Queen Annes County, Maryland U.S. county in Maryland

Queen Anne's County is a county located in the U.S. state of Maryland. As of the 2010 census, the population was 47,798. Its county seat and most populous municipality is Centreville. The census-designated place of Stevensville is the county's most populous place. The county is named for Queen Anne of Great Britain who reigned when the county was established in 1706.

The Latrobe Athletic Association was a professional football team located in Latrobe, Pennsylvania, from 1895 until 1909. A member of the unofficial Western Pennsylvania Professional Football Circuit, the team is best known for being the first football club to play a full season while composed entirely of professional players. In 1895, team's quarterback, John Brallier, also became the first football player to openly turn professional, by accepting $10 and expenses to play for Latrobe against the Jeannette Athletic Club.

The Allegheny Athletic Association was an athletic club that fielded the first ever professional American football player and later the first fully professional football team. The organization was founded in 1890 as a regional athletic club in Allegheny, Pennsylvania, which is today the North Shore of Pittsburgh.

Coaching career

In 1895, and from 1913 to 1915, he coached at North Carolina, where he compiled a 26–9–2 record. His best season there came in 1914, when North Carolina went 10–1. In 1897, he coached at Pittsburgh, and compiled a 1–3 record. In 1896, he coached at West Virginia and compiled a 3–7–2 record.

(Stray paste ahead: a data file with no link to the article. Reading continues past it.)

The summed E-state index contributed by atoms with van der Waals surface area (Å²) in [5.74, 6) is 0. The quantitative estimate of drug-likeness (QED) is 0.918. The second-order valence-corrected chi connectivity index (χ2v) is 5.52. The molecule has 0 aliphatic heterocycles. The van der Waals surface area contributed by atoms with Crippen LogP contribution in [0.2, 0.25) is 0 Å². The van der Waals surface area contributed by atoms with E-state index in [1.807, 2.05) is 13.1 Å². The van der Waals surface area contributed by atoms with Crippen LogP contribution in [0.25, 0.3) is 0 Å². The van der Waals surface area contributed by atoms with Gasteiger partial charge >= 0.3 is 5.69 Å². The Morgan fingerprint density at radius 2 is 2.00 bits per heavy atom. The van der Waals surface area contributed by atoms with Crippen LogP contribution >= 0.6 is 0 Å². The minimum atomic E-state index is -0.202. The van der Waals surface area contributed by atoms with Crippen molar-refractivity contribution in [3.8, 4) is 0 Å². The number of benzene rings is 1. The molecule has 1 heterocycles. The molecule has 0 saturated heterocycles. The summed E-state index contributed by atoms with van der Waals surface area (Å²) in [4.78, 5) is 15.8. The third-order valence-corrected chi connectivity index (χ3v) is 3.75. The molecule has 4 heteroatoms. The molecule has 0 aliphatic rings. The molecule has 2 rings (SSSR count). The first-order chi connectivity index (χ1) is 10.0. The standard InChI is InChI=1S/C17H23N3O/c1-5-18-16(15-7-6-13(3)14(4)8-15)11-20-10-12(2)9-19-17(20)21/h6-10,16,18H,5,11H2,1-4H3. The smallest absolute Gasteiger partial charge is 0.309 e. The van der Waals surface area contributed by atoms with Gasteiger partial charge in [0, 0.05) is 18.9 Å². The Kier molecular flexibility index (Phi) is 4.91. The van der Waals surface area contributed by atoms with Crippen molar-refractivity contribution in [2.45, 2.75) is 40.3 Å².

Head coaching record

YearTeamOverallConferenceStandingBowl/playoffs
North Carolina Tar Heels (Independent)(1895)
1895 North Carolina 7–1–1
West Virginia Mountaineers (Independent)(1896)
1896 West Virginia 3–7–2
West Virginia:3–7–2
Western University of Pennsylvania (Independent)(1897)
1897 Western University of Pennsylvania 1–3
Western University of Pennsylvania:1–3
Washington and Lee Generals (Independent)(1899)
1899 Washington and Lee1–5–2
Washington and Lee Generals (Independent)(1901)
1901 Washington and Lee3–4
Washington and Lee:4–9–2
North Carolina Tar Heels (South Atlantic Intercollegiate Athletic Association)(1913–1915)
1913 North Carolina 5–40–37th
1914 North Carolina 10–11–1T–3rd
1915 North Carolina 4–3–10–2T–8th
North Carolina:26–9–2
Total:34–28–6

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References

  1. International Genealogical Index - North America
  2. "Ex-Princeton Star Dies". The Miami News . October 19, 1943. Retrieved April 12, 2012.[ dead link ]
  3. "T. TRENCHARD DIES; 1893 GRIDIRON STAR; Princeton's All-America End Led Unbeaten Team—Was With Oil Firm 40 Years" (PDF). The New York Times . October 19, 1943. Retrieved April 12, 2012.
  4. MARYLAND'S GLORY; She Is Great in Foot-Ball as Well as in Many Other Things, The Baltimore Sun, December 2, 1893.
  5. "The First All-Star Game" (PDF). Coffin Corner. Professional Football Researchers Association. 1 (1): 1–9. 1979. Archived from the original (PDF) on February 6, 2009.
  6. Van Atta, Robert (1980). "Latrobe, PA: Cradle of Pro Football" (PDF). Coffin Corner. Professional Football Researchers Association. 2 (Annual): 1–21. Archived from the original (PDF) on 2009-03-26.
  7. "Last Hurrah in Allegheny" (PDF). Professional Football Researchers Association. 1980: 1–3. Archived from the original (PDF) on November 26, 2010.Cite journal requires |journal= (help)

Additional sources